With the lifetime appointment of Judge Brett Kavanaugh to the highest court in the United States, we can no longer deny the deeply entrenched patriarchy in the US and around the world. The case had eerie resemblances to the Anita Hill case (1991). Many may have assumed that several decades later there would be a different outcome. But that was not the case.
On Sept. 28, the Cynic published an op-ed piece titled “Kavanaugh should be confirmed to Supreme Court,” by a student named James Simpson. This piece generated quite a bit of outrage from the UVM community, and came up in our Ecofeminism class with professor Annika Ljung-Baruth. The students in the class found the opinion piece to be offensive, in poor taste, and badly written. The article is written from the perspective of a man who is looking at the testimony through his own lens of privilege, patriarchy and whiteness. We understand the Cynic’s obligation to publish opinion pieces that differ from the newspaper’s own values, and to uphold a free-speech platform for students. We also understand that it is likely that the piece was edited to make it suitable for publishing. Regardless, we think it is critical to explain our outrage at the author’s point of view, and the Cynic’s subsequent publishing of such a piece. This letter focuses on two primary issues: specific statements made by Simpson and the nature of his piece as whole.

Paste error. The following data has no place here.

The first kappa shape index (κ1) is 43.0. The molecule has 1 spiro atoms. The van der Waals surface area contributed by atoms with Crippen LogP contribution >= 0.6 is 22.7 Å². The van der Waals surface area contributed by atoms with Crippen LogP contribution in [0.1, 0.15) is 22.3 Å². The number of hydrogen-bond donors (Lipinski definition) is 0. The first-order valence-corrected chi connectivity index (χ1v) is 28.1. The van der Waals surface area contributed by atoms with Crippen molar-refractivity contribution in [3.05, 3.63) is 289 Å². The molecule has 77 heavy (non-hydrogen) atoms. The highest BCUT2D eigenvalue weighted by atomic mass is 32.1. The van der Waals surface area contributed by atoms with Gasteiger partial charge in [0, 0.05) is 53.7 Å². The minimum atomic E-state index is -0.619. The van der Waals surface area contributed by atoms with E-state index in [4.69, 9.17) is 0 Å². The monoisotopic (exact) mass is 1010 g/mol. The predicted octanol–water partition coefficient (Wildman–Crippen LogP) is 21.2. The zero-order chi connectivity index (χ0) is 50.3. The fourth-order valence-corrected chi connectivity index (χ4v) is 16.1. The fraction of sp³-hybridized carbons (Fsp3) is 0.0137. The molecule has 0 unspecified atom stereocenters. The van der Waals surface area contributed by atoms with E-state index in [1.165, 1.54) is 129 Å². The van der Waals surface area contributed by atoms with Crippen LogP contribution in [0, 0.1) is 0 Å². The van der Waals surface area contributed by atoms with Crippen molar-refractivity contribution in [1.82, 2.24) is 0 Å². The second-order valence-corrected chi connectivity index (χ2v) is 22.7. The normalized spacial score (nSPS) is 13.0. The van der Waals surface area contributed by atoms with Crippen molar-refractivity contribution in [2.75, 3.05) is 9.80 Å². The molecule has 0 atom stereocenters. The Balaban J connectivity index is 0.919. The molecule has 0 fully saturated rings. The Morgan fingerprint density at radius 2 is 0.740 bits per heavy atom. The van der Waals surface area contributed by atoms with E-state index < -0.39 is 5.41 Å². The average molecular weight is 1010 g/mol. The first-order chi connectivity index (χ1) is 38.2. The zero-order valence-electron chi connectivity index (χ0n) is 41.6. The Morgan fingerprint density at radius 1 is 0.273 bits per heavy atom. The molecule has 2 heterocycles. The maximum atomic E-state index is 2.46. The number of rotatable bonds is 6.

Within the first few sentences of his piece, Simpson states, “Democrats have seized on these allegations in the hopes of either stopping or delaying Kavanaugh’s confirmation…However, these allegations are entirely unsubstantiated, as shown by the lack of corroboration on the accusers’ parts, and it’s clear that the Democrats are using Kavanaugh’s accusers as pawns in their political game.” By making this statement, Simpson implicitly ignores the fact that women’s health and safety are viewed as political issues. The politicization of women’s rights undermines our basic rights as human beings (along with the rights of POC, LGBTQ+ individuals, etc). We shouldn’t be divided by political party affiliations when it comes to believing a person who has been sexually assaulted.
In addition, Simpson fails to see that corroboration is not inherently necessary for a confirmation hearing regarding a nomination; it was not a trial, it was a job interview. The mere fact that Kavanaugh was accused of sexual assault should disqualify him from holding one of the most powerful positions in the United States government. Corroboration is not undeniable, irrefutable proof, and corroboration for sexual assault is extremely difficult to prove. For most cases of sexual assault, there are no witnesses present. Simpson has proved himself to have no real knowledge about how corroboration works in cases such as these. To conflate Ford and Ramirez with ‘pawns’ in a political game devalues these women and their statements, and the claims of survivors around the world.